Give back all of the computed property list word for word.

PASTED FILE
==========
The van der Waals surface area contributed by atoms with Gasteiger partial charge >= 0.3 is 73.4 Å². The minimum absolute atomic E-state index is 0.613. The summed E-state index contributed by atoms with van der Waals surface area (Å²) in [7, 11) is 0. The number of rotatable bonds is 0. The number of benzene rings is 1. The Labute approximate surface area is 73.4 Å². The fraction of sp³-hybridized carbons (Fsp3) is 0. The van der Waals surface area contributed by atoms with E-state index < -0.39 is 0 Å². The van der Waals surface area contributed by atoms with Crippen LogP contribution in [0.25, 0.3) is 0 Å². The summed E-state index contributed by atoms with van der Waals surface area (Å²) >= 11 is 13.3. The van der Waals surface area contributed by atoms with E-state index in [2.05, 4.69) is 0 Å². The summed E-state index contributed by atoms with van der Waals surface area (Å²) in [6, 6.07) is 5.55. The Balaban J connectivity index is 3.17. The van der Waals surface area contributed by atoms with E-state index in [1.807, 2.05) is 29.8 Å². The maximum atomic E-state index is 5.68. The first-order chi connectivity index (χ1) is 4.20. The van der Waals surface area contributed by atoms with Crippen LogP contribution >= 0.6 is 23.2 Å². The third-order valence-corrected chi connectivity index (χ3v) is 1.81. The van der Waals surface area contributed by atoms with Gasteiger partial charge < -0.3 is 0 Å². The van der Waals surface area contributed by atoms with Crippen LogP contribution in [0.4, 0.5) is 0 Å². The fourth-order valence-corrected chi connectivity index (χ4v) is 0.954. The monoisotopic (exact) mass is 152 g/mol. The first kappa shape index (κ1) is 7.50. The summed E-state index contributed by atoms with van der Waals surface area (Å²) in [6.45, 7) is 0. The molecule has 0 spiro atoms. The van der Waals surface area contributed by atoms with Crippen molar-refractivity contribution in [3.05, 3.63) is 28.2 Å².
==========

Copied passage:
The van der Waals surface area contributed by atoms with Gasteiger partial charge >= 0.3 is 73.4 Å². The minimum absolute atomic E-state index is 0.613. The summed E-state index contributed by atoms with van der Waals surface area (Å²) in [7, 11) is 0. The number of rotatable bonds is 0. The number of benzene rings is 1. The Labute approximate surface area is 73.4 Å². The fraction of sp³-hybridized carbons (Fsp3) is 0. The van der Waals surface area contributed by atoms with E-state index < -0.39 is 0 Å². The van der Waals surface area contributed by atoms with Crippen LogP contribution in [0.25, 0.3) is 0 Å². The summed E-state index contributed by atoms with van der Waals surface area (Å²) >= 11 is 13.3. The van der Waals surface area contributed by atoms with E-state index in [2.05, 4.69) is 0 Å². The summed E-state index contributed by atoms with van der Waals surface area (Å²) in [6, 6.07) is 5.55. The Balaban J connectivity index is 3.17. The van der Waals surface area contributed by atoms with E-state index in [1.807, 2.05) is 29.8 Å². The maximum atomic E-state index is 5.68. The first-order chi connectivity index (χ1) is 4.20. The van der Waals surface area contributed by atoms with Crippen LogP contribution >= 0.6 is 23.2 Å². The third-order valence-corrected chi connectivity index (χ3v) is 1.81. The van der Waals surface area contributed by atoms with Gasteiger partial charge < -0.3 is 0 Å². The van der Waals surface area contributed by atoms with Crippen LogP contribution in [0.4, 0.5) is 0 Å². The fourth-order valence-corrected chi connectivity index (χ4v) is 0.954. The monoisotopic (exact) mass is 152 g/mol. The first kappa shape index (κ1) is 7.50. The summed E-state index contributed by atoms with van der Waals surface area (Å²) in [6.45, 7) is 0. The molecule has 0 spiro atoms. The van der Waals surface area contributed by atoms with Crippen molar-refractivity contribution in [3.05, 3.63) is 28.2 Å².